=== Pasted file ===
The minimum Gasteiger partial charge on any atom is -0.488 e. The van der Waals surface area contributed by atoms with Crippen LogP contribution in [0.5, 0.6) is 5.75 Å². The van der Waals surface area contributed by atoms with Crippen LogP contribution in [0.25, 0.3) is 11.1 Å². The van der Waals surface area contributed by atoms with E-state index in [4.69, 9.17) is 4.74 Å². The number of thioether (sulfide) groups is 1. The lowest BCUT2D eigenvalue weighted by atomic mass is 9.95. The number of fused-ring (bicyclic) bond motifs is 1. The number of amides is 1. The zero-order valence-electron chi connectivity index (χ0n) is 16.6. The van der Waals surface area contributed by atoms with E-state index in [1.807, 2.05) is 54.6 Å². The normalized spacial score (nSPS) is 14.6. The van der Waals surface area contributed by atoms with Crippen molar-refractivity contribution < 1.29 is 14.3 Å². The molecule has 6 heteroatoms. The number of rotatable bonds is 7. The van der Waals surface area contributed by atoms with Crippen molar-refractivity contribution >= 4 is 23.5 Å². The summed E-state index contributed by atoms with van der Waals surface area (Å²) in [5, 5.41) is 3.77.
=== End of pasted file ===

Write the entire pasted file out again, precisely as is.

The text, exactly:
The minimum Gasteiger partial charge on any atom is -0.488 e. The van der Waals surface area contributed by atoms with Crippen LogP contribution in [0.5, 0.6) is 5.75 Å². The van der Waals surface area contributed by atoms with Crippen LogP contribution in [0.25, 0.3) is 11.1 Å². The van der Waals surface area contributed by atoms with E-state index in [4.69, 9.17) is 4.74 Å². The number of thioether (sulfide) groups is 1. The lowest BCUT2D eigenvalue weighted by atomic mass is 9.95. The number of fused-ring (bicyclic) bond motifs is 1. The number of amides is 1. The zero-order valence-electron chi connectivity index (χ0n) is 16.6. The van der Waals surface area contributed by atoms with E-state index in [1.807, 2.05) is 54.6 Å². The normalized spacial score (nSPS) is 14.6. The van der Waals surface area contributed by atoms with Crippen molar-refractivity contribution < 1.29 is 14.3 Å². The molecule has 6 heteroatoms. The number of rotatable bonds is 7. The van der Waals surface area contributed by atoms with Crippen molar-refractivity contribution >= 4 is 23.5 Å². The summed E-state index contributed by atoms with van der Waals surface area (Å²) in [5, 5.41) is 3.77.